By Samuel Rubenfeld
Turns out the helicopters were never there, according to a Reuters report.
A senior United Nations official apologized for mistaken allegations made by the secretary general that an illegal shipment of attack helicopters had been delivered by Belarus to Ivory Coast’s incumbent leader, breaching a six-year old embargo.
After Secretary General Ban Ki-Moon made the accusation, diplomats on the U.N. Security Council questioned the veracity of his statements because they were not independently confirmed by the peacekeepers on the ground.
On Wednesday, peacekeeping chief Alain Le Roy told reporters: “I must admit the report from the mission … was a mistake. There was no plane landed.”
Le Roy said there would be an internal investigation into the matter, and that he met with the Belarus U.N. mission to apologize and to “express our deep regrets,” according to the report.
The intelligence cited by the U.N. in making the accusation came from the U.S., several diplomats told Reuters, and it was deemed credible by the U.N. Group of Experts.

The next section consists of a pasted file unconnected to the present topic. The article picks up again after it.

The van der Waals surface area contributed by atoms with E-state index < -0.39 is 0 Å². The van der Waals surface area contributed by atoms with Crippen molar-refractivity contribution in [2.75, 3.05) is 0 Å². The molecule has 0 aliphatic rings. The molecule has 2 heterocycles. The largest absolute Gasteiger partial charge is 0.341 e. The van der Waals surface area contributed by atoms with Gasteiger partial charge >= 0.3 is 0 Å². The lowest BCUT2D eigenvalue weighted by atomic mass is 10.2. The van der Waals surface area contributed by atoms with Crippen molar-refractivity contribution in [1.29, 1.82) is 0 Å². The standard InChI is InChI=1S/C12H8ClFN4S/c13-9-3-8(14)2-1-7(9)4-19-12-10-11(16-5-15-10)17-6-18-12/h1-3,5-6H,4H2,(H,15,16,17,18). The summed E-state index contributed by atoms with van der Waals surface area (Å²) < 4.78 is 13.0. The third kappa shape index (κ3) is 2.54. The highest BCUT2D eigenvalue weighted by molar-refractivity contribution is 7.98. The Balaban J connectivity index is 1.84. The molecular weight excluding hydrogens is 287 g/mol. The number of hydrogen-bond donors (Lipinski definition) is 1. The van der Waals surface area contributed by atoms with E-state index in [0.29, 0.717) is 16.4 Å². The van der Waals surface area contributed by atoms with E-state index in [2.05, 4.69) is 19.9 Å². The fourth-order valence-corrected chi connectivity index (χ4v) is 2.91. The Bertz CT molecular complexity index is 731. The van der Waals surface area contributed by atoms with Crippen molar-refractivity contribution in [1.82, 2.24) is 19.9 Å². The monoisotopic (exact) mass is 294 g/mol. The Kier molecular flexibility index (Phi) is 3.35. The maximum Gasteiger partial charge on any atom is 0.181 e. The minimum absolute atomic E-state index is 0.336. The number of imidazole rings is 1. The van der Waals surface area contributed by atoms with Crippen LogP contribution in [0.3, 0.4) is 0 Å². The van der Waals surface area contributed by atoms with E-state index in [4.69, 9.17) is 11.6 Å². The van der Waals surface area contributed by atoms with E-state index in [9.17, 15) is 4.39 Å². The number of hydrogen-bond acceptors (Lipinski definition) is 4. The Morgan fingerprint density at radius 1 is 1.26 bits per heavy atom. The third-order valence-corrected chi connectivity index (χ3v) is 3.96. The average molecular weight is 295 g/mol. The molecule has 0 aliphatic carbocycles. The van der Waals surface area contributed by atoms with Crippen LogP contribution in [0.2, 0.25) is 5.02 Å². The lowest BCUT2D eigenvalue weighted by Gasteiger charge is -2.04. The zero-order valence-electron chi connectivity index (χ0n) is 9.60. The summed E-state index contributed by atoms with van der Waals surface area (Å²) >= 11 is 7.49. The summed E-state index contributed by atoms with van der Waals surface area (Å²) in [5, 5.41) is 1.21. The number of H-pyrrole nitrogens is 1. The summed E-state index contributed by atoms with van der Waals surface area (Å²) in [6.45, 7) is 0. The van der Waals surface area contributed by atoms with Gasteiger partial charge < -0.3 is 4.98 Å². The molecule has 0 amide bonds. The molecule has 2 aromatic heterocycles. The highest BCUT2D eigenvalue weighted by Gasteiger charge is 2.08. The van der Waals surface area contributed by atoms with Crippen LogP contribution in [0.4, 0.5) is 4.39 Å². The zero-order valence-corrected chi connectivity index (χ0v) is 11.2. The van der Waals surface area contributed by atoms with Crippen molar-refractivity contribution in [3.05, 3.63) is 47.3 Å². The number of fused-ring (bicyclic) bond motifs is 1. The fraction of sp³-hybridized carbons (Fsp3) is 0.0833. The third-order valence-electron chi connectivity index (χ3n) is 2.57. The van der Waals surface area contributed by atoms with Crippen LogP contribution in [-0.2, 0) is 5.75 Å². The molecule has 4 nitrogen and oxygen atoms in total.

Ivory Coast is in the middle of a post-election standoff that could throw the West African nation into a civil war. Incumbent Laurent Gbagbo lost a November election to Alassane Ouattara, according to international observers, but he refuses to cede power in the face of international condemnation and sanctions, along with bank runs choking funding for his regime.
Ouattara’s government, operating out of a U.N.-protected hotel, has instituted an embargo on cocoa, the country’s chief export, that he extended until March 15.